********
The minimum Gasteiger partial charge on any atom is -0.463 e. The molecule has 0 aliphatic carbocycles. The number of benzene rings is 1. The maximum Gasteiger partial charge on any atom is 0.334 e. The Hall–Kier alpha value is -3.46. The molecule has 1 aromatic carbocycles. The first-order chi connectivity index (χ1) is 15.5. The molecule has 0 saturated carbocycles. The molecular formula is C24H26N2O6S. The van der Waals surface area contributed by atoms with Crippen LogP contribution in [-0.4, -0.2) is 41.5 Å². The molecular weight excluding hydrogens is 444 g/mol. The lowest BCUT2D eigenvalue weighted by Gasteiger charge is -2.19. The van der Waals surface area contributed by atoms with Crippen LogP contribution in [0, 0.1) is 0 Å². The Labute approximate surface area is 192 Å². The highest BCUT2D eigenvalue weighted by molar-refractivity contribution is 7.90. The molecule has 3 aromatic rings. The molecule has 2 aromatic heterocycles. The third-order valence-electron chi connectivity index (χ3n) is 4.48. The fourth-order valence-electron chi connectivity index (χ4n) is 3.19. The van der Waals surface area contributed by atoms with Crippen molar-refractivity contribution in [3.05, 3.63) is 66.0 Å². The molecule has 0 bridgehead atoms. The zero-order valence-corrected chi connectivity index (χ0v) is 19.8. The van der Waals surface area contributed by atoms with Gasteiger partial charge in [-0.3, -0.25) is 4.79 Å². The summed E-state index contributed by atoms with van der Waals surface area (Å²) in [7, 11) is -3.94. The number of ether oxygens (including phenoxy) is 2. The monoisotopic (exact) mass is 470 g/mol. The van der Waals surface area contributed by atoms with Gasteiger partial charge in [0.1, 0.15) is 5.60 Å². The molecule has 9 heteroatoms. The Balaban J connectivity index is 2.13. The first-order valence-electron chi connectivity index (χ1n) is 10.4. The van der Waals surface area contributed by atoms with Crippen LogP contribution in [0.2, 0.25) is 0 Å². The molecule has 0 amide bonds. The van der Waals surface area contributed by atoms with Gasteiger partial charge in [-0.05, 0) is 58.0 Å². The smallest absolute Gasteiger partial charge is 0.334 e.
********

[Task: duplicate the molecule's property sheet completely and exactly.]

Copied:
The minimum Gasteiger partial charge on any atom is -0.463 e. The molecule has 0 aliphatic carbocycles. The number of benzene rings is 1. The maximum Gasteiger partial charge on any atom is 0.334 e. The Hall–Kier alpha value is -3.46. The molecule has 1 aromatic carbocycles. The first-order chi connectivity index (χ1) is 15.5. The molecule has 0 saturated carbocycles. The molecular formula is C24H26N2O6S. The van der Waals surface area contributed by atoms with Crippen LogP contribution in [-0.4, -0.2) is 41.5 Å². The molecular weight excluding hydrogens is 444 g/mol. The lowest BCUT2D eigenvalue weighted by Gasteiger charge is -2.19. The van der Waals surface area contributed by atoms with Crippen LogP contribution in [0, 0.1) is 0 Å². The Labute approximate surface area is 192 Å². The highest BCUT2D eigenvalue weighted by molar-refractivity contribution is 7.90. The molecule has 3 aromatic rings. The molecule has 2 aromatic heterocycles. The third-order valence-electron chi connectivity index (χ3n) is 4.48. The fourth-order valence-electron chi connectivity index (χ4n) is 3.19. The van der Waals surface area contributed by atoms with Crippen molar-refractivity contribution in [3.05, 3.63) is 66.0 Å². The molecule has 0 bridgehead atoms. The zero-order valence-corrected chi connectivity index (χ0v) is 19.8. The van der Waals surface area contributed by atoms with Gasteiger partial charge in [-0.3, -0.25) is 4.79 Å². The summed E-state index contributed by atoms with van der Waals surface area (Å²) in [7, 11) is -3.94. The number of ether oxygens (including phenoxy) is 2. The monoisotopic (exact) mass is 470 g/mol. The van der Waals surface area contributed by atoms with Gasteiger partial charge in [0.1, 0.15) is 5.60 Å². The molecule has 9 heteroatoms. The Balaban J connectivity index is 2.13. The first-order valence-electron chi connectivity index (χ1n) is 10.4. The van der Waals surface area contributed by atoms with Crippen LogP contribution in [0.2, 0.25) is 0 Å². The molecule has 0 amide bonds. The van der Waals surface area contributed by atoms with Gasteiger partial charge in [-0.05, 0) is 58.0 Å². The smallest absolute Gasteiger partial charge is 0.334 e.